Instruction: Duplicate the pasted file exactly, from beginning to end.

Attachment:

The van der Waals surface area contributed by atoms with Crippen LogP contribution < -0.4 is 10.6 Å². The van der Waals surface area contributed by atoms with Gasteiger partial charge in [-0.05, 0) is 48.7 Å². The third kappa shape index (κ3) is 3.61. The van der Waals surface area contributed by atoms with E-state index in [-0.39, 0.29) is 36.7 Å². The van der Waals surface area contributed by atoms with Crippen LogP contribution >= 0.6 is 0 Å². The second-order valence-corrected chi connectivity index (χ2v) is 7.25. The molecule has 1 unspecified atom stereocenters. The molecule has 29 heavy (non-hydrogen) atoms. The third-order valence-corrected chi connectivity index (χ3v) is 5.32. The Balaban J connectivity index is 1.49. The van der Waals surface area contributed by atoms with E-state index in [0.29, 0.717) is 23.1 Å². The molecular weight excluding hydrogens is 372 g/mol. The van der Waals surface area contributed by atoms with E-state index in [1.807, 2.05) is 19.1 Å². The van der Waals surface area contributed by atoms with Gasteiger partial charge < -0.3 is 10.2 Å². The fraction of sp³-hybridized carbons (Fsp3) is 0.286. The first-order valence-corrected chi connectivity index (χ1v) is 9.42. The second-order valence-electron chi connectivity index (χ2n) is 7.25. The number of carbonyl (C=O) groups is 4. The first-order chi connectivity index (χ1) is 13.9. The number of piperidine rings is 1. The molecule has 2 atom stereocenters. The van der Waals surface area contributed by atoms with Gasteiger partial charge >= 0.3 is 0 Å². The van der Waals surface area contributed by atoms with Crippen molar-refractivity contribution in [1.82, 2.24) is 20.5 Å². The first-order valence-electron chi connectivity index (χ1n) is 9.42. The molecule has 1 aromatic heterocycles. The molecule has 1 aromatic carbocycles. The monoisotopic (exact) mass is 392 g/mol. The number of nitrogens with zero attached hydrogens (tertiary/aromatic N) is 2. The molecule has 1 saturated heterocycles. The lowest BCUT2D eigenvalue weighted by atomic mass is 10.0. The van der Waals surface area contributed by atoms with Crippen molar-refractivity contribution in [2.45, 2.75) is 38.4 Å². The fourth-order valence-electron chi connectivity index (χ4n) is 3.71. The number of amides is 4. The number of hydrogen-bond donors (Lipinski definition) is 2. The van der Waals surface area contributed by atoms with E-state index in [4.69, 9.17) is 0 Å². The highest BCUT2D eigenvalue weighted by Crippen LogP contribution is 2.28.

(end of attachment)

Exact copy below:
The van der Waals surface area contributed by atoms with Crippen LogP contribution < -0.4 is 10.6 Å². The van der Waals surface area contributed by atoms with Gasteiger partial charge in [-0.05, 0) is 48.7 Å². The third kappa shape index (κ3) is 3.61. The van der Waals surface area contributed by atoms with E-state index in [-0.39, 0.29) is 36.7 Å². The van der Waals surface area contributed by atoms with Crippen LogP contribution >= 0.6 is 0 Å². The second-order valence-corrected chi connectivity index (χ2v) is 7.25. The molecule has 1 unspecified atom stereocenters. The molecule has 29 heavy (non-hydrogen) atoms. The third-order valence-corrected chi connectivity index (χ3v) is 5.32. The Balaban J connectivity index is 1.49. The van der Waals surface area contributed by atoms with E-state index in [0.29, 0.717) is 23.1 Å². The molecular weight excluding hydrogens is 372 g/mol. The van der Waals surface area contributed by atoms with E-state index in [1.807, 2.05) is 19.1 Å². The van der Waals surface area contributed by atoms with Gasteiger partial charge < -0.3 is 10.2 Å². The fraction of sp³-hybridized carbons (Fsp3) is 0.286. The first-order valence-corrected chi connectivity index (χ1v) is 9.42. The second-order valence-electron chi connectivity index (χ2n) is 7.25. The number of carbonyl (C=O) groups is 4. The first-order chi connectivity index (χ1) is 13.9. The number of piperidine rings is 1. The molecule has 2 atom stereocenters. The van der Waals surface area contributed by atoms with Gasteiger partial charge >= 0.3 is 0 Å². The van der Waals surface area contributed by atoms with Crippen molar-refractivity contribution in [1.82, 2.24) is 20.5 Å². The first-order valence-electron chi connectivity index (χ1n) is 9.42. The molecule has 1 aromatic heterocycles. The molecule has 1 aromatic carbocycles. The monoisotopic (exact) mass is 392 g/mol. The number of nitrogens with zero attached hydrogens (tertiary/aromatic N) is 2. The molecule has 1 saturated heterocycles. The lowest BCUT2D eigenvalue weighted by atomic mass is 10.0. The van der Waals surface area contributed by atoms with Crippen molar-refractivity contribution in [2.45, 2.75) is 38.4 Å². The fourth-order valence-electron chi connectivity index (χ4n) is 3.71. The number of amides is 4. The number of hydrogen-bond donors (Lipinski definition) is 2. The van der Waals surface area contributed by atoms with E-state index in [4.69, 9.17) is 0 Å². The highest BCUT2D eigenvalue weighted by Crippen LogP contribution is 2.28.